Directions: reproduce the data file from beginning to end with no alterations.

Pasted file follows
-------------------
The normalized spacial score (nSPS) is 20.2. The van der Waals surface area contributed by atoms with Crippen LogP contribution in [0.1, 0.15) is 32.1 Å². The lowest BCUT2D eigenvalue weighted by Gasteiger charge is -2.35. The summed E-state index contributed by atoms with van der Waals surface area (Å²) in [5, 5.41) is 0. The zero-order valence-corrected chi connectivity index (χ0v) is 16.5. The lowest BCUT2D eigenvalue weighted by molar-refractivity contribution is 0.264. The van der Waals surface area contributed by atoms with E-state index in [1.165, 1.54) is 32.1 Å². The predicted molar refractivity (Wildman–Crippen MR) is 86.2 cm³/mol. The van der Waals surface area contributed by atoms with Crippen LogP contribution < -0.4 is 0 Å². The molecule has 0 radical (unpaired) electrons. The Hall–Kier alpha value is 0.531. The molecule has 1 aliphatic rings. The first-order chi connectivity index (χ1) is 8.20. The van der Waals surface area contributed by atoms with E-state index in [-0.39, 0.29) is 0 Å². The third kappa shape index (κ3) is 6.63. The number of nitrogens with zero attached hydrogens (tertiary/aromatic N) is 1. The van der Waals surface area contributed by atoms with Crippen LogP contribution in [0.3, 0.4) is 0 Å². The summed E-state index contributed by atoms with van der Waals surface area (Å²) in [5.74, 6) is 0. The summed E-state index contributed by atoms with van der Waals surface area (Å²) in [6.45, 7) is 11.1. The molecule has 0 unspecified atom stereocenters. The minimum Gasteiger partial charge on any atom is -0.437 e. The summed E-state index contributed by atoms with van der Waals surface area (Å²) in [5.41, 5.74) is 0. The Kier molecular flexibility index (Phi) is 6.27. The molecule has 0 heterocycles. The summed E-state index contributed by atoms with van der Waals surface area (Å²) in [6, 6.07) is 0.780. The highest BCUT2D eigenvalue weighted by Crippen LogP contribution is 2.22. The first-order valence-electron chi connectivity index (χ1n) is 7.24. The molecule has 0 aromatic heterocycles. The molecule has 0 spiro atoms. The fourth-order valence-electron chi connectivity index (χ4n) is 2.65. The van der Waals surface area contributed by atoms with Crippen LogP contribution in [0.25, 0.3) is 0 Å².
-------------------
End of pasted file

The normalized spacial score (nSPS) is 20.2. The van der Waals surface area contributed by atoms with Crippen LogP contribution in [0.1, 0.15) is 32.1 Å². The lowest BCUT2D eigenvalue weighted by Gasteiger charge is -2.35. The summed E-state index contributed by atoms with van der Waals surface area (Å²) in [5, 5.41) is 0. The zero-order valence-corrected chi connectivity index (χ0v) is 16.5. The lowest BCUT2D eigenvalue weighted by molar-refractivity contribution is 0.264. The van der Waals surface area contributed by atoms with E-state index in [1.165, 1.54) is 32.1 Å². The predicted molar refractivity (Wildman–Crippen MR) is 86.2 cm³/mol. The van der Waals surface area contributed by atoms with Crippen LogP contribution < -0.4 is 0 Å². The molecule has 0 radical (unpaired) electrons. The Hall–Kier alpha value is 0.531. The molecule has 1 aliphatic rings. The first-order chi connectivity index (χ1) is 8.20. The van der Waals surface area contributed by atoms with E-state index in [-0.39, 0.29) is 0 Å². The third kappa shape index (κ3) is 6.63. The number of nitrogens with zero attached hydrogens (tertiary/aromatic N) is 1. The van der Waals surface area contributed by atoms with Crippen LogP contribution in [0.3, 0.4) is 0 Å². The summed E-state index contributed by atoms with van der Waals surface area (Å²) in [5.74, 6) is 0. The summed E-state index contributed by atoms with van der Waals surface area (Å²) in [6.45, 7) is 11.1. The molecule has 0 unspecified atom stereocenters. The minimum Gasteiger partial charge on any atom is -0.437 e. The summed E-state index contributed by atoms with van der Waals surface area (Å²) in [5.41, 5.74) is 0. The Kier molecular flexibility index (Phi) is 6.27. The molecule has 0 heterocycles. The summed E-state index contributed by atoms with van der Waals surface area (Å²) in [6, 6.07) is 0.780. The highest BCUT2D eigenvalue weighted by Crippen LogP contribution is 2.22. The first-order valence-electron chi connectivity index (χ1n) is 7.24. The molecule has 0 aromatic heterocycles. The molecule has 0 spiro atoms. The fourth-order valence-electron chi connectivity index (χ4n) is 2.65. The van der Waals surface area contributed by atoms with Crippen LogP contribution in [0.25, 0.3) is 0 Å².